I don’t know the political or historic significance of the Ehsaas-e-Kashmir Concert (Performed by Bavarian State Orchestral from Munich and Conducted by Zubin Mehta), I got to know the date and time of the live telecast of the Concert on DD National Channel because I follow on A.R.Rahman on Twitter whose timely tweet on the same helped and as a follower of Ilaiyaraaja’s music for past 20 years, I developed some taste for Orchestral music and such Western classical concerts happen very rarely in India.
Few years ago, Zubin Mehta had come to Chennai to conduct an Orchestra for a Concert celebrating 250th Anniversary of Mozart in Music Academy. I badly wanted to attend, because, then, I hadn’t seen in my life even one live performance of any Symphony Orchestra, but later, every time I got a chance to travel out of India, I attended at least one Concert by the local Symphony Orchestra. It is an experience listening and also watching a collective sound emerging from hundred musicians all doing all different things at once.
The first piece of the concert was a real surprise; I didn’t think they would try such a thing. The piece had a simple and charming folksy Kashmiri melody tossed between the Western Symphony Orchestra and an ensemble of traditional Kashmiri instruments (Oud, Rabaab, and Santoor) and it was a delightful sound. The conversation between the two worlds was simple, gentle with each supporting the others’ statement and without major counterpoints. Western orchestra brings an exuberance and largeness to the sweet little bouncy Indian melody. I woke up with this melody playing in my head the next day. It is usual practice to end such Classical concerts ends with an energetic piece with loud pounding percussion, clashing cymbals, roaring brass and the strings running in a hyper speed and Strauss’s piece Lightning and Thunder did that for this Concert but surprisingly Zubin Mehta wanted the audience leave on a different kind of high and quite fittingly the reprise of the first piece, the Kashmiri music, though just the last few bars were played, helped the concert end on a much elated note.
I am not used to listening to full length Symphony concerts. Some sections of Symphonies or Concertos tend to meander a lot. But, I guess they knew that Indians are not really that much into Western classical music, they have wisely chosen pieces or parts of the pieces (usually the third movement of a Symphony or a Concerto), which is brisk, rhythmic and where all parts of the orchestra actively engaged in the overall sound of the piece and such pieces keeps even a beginner engaged.
My idea of listening to these pieces is to catch hold of the main motif and follow its transformations and its journey through the piece and always staying alert for any new motif that spring in the subsequent movements. Of the Western classical pieces performed, the third movement of Tchaikovsky’s Violin Concerto sounded incredible. I heard two varied motifs, one very melancholic and soulful, and other almost comical and bouncy. The Violin Soloist was totally into the piece; at one moment, he was about to fall as he was playing with his mind and body totally in Sync with the rhythm and contour of the piece. I always love the section of a Western Classical piece where the main motif is played as a Solo by each section of the orchestra, and even more so, when the melody is as delightful as it is in this one.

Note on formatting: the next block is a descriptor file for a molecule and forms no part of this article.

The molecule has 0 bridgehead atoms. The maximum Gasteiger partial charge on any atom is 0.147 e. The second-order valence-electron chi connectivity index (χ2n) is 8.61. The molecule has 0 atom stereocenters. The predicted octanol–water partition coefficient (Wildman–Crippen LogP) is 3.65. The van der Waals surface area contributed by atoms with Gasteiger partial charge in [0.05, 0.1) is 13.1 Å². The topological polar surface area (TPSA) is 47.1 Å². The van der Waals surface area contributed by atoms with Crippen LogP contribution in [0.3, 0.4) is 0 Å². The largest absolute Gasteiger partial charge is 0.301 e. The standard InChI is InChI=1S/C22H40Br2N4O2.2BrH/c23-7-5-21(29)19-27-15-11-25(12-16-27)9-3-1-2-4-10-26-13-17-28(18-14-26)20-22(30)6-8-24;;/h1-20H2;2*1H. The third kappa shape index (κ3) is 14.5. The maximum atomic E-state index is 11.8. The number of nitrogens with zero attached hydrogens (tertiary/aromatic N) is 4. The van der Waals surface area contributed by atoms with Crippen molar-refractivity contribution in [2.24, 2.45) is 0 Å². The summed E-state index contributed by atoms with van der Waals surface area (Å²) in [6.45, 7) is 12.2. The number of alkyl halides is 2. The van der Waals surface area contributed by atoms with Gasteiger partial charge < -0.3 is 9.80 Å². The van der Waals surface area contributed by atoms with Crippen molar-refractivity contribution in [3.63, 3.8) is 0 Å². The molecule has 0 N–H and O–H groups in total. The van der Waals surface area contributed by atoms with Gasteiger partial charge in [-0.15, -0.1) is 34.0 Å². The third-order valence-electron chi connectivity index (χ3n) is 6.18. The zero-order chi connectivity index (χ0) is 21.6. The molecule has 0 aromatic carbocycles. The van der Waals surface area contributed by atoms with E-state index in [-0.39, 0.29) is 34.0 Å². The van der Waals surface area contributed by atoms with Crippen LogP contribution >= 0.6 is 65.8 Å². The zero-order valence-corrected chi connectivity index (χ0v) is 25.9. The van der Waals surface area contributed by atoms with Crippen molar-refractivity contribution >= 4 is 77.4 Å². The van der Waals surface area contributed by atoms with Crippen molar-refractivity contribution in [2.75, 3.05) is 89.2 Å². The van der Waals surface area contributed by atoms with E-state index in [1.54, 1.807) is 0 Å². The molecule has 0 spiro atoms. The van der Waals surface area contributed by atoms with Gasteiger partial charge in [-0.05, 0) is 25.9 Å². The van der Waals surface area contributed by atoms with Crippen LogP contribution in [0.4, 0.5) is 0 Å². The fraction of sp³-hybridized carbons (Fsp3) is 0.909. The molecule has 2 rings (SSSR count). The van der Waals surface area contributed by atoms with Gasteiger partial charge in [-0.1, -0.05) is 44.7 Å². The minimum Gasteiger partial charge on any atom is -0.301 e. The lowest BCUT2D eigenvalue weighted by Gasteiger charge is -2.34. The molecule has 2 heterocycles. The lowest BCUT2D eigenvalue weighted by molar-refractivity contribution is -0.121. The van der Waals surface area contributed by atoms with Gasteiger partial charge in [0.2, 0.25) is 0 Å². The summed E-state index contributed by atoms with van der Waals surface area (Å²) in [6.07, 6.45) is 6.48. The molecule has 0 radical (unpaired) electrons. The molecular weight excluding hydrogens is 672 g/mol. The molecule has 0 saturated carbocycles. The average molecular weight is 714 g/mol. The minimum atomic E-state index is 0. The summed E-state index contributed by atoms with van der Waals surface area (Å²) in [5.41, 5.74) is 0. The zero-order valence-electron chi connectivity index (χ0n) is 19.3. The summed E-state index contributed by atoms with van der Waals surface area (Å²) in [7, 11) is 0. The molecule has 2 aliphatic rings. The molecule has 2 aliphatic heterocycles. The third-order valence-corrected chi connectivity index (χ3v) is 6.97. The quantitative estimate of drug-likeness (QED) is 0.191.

Hayden’s Trumpet Concerto, I don’t remember much. I have heard Beethoven’s 5th symphony before, and I am sure most of us would have heard bits and pieces of it or at least the main four-note motif “Pa Pa Pa Pom” somewhere (it was also sampled in the track “Main Hoon Yuvraaj” in Yuvraaj Soundtrack). The piece was explosive, and especially for the third movement everyone in the audience there (most of whom were yawning for earlier pieces) was listening to with rapt attention, with their heads shaking and feet tapping. I am no expert and I haven’t heard many live performances of Beethoven’s Fifth, and I cannot say how differently Zubin Mehta has interpreted the piece. In fact, I am yet to fully understand the role of a Conductor and what he brings to a piece being performed. I could just Google and read, but I am waiting for the purpose to hit me like the role of filmmaker in a film hit me or the role of a film score and a composer of it of a film hit me on its own without no one ever telling me about it.
DD’s coverage was neat, but I don’t know why they switched to a far off Camera, whenever the piece moved to sections where the whole orchestra explodes at a moment in the piece, at that distance, the Orchestra was barely visible. The camera rightly focused on the sections of the orchestra where the main action is at any given point of the piece. The sound could have been better, but then it is Open air and also I wasn’t watching in HD.
I thoroughly enjoyed the concert and I am eagerly waiting to watch it on YouTube again when I get back to the place where Internet speeds allow me to stream it at decent speed.